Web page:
In addition to stairs, sharks, and, ironically enough, germs, President Donald Trump is also fearful of legal weed initiatives on November ballots, especially in Republican-led states.
In a report published by The Daily Beast
, GOP strategists have concluded that the president believes that those states voting on marijuana legalization or decriminalization could mean a “supercharge” in Democratic-leaning voter turnout.
“The president is keenly aware of how presidential elections [nowadays] … can be won at the margins,” one of the Republican strategists told The Daily Beast. “The pot issue is one of many that he thinks could be a danger… He once told me it would be very ‘smart’ for the Democrat[ic] Party to get as many of these on the ballot as they could.”
During an event in Oshkosh, Wisconsin, last week, Trump served some political advice to ally and former Republican Governor Scott Walker, who was in attendance.
“The next time you run, please don’t put marijuana on the ballot at the same time you’re running,” Trump said to Walker. “You brought out like a million people that nobody ever knew were coming out.”
Walker lost to a Democrat in 2018. The same year, more than 1 million Wisconsin voters approved legal pot referendums.
As The Daily Beast notes, the Republican stance on marijuana in some key states is “evenly divided.” Among those states that will likely include recreational cannabis legalization legislation are Arizona and Montana, both of which are seeing heated senate races that could sink Republican re-election efforts. Trump, who won Arizona in 2016 with less than 100,000 votes, is nine points behind Democratic presidential nominee Joe Biden there, according to recent polling.
An effort to put legal weed on the ballot in Ohio fell short this year. Organizers said they'll try again in 2021.
Unsurprisingly, Trump's stance on marijuana legalization and the legalization and decriminalization of other scheduled substances is pretty messy.
According to The Miami Herald
, Trump spoke at a Florida luncheon in 1990, during which he called America's war on drugs a “joke” and placed the blame on politicians who didn't have the “guts” to confront what he deemed necessary legalization.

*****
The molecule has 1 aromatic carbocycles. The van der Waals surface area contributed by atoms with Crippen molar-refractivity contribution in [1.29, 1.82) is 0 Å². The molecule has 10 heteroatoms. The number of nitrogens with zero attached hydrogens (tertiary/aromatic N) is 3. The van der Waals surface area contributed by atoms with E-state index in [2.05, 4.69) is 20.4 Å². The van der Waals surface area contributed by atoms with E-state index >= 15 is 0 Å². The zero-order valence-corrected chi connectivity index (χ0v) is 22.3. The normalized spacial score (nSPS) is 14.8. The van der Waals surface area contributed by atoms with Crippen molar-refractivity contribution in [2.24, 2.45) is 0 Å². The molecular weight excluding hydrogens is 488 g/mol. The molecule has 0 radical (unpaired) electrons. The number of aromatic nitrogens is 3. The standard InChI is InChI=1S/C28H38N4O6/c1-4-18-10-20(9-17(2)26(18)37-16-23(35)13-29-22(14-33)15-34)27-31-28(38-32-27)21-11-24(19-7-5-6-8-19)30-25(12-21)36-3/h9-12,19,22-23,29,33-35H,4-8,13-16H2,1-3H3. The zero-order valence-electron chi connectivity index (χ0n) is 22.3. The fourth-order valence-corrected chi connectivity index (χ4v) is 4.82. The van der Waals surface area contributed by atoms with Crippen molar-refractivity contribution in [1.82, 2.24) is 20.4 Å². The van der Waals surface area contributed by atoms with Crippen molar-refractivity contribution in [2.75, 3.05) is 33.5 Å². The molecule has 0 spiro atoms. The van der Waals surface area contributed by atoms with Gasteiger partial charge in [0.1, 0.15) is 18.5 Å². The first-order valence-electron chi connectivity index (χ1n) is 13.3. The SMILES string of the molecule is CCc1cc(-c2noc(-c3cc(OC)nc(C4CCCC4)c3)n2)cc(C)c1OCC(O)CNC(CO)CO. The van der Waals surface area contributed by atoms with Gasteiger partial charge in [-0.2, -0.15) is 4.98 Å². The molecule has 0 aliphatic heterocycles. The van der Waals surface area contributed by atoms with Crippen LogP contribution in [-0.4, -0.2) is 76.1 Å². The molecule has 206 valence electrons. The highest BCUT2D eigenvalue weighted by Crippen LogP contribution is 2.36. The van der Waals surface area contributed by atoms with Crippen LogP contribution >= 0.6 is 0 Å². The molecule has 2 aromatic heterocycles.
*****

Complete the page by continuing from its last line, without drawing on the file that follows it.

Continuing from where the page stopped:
“We're losing badly the war on drugs,” Trump said. “You have to legalize drugs to win that war. You have to take the profit away from these drug czars.”
He back-peddled a bit in 2015 when he said he believed states should have the right to determine marijuana legalization. At a separate event in 2015, Trump bemoaned Colorado's recreational legalization.
“Medical marijuana is another thing,” he said. “But I think it's bad, and I feel strongly about it.”
Fast forward to 2016, and Trump filled his cabinet with outspoken anti-marijuana representatives, including the president's first Attorney General Jeff Sessions, who once said he believed the Ku Klux Klan was OK until he found out they smoked weed
, and made the claim that “good people don't smoke marijuana” during a congressional hearing.
By 2018, Trump was advocating for the execution of drug dealers
while addressing a crowd in Pittsburg. The comment reportedly prompted cheers.
Now, while the president is warning his Republican allies to steer clear of marijuana legislation in 2020, his campaign team is attempting to wage a war on Biden as an “architect” 0f drug-related mass incarceration, which largely targeted Black American's as part of the country's war on drugs.
“Joe Biden is a typical Washington career politician who spent decades building up America’s mass incarceration system and poisoning the public discourse with race-baiting, divisive, and inflammatory remarks,” a blog post
made by the Trump reelection team reads. “Biden’s self-imagined reinvention as a racial healer is laughable and requires memory-holing decades of racially inflammatory rhetoric.”
But those close to Trump and fellow Republican leaders see a bigger opportunity to make moves and “outflank” Democrats and progressives when it comes to marijuana legalization and decriminalization. One such Republican is Florida congressman Matt Gaetz, who told The Daily Beast that the conversation surrounding marijuana has changed drastically since Trump was elected.
“[The president] was discussing how marijuana impacted the 2018 election cycle turnout. That was a different time… and before the DNC took a step back on marijuana policy this year,” he said.
“Marijuana politics have more multitudes in 2020 than 2018,” Gaetz continued. “[T]he political opportunity is there for either party in 2020 on marijuana policy. And there are many marijuana voters… Hell [Rep. Alexandria Ocasio-Cortez] and I have even sponsored legislation together to democratize access to marijuana research. We get it. The establishment in both parties doesn’t.”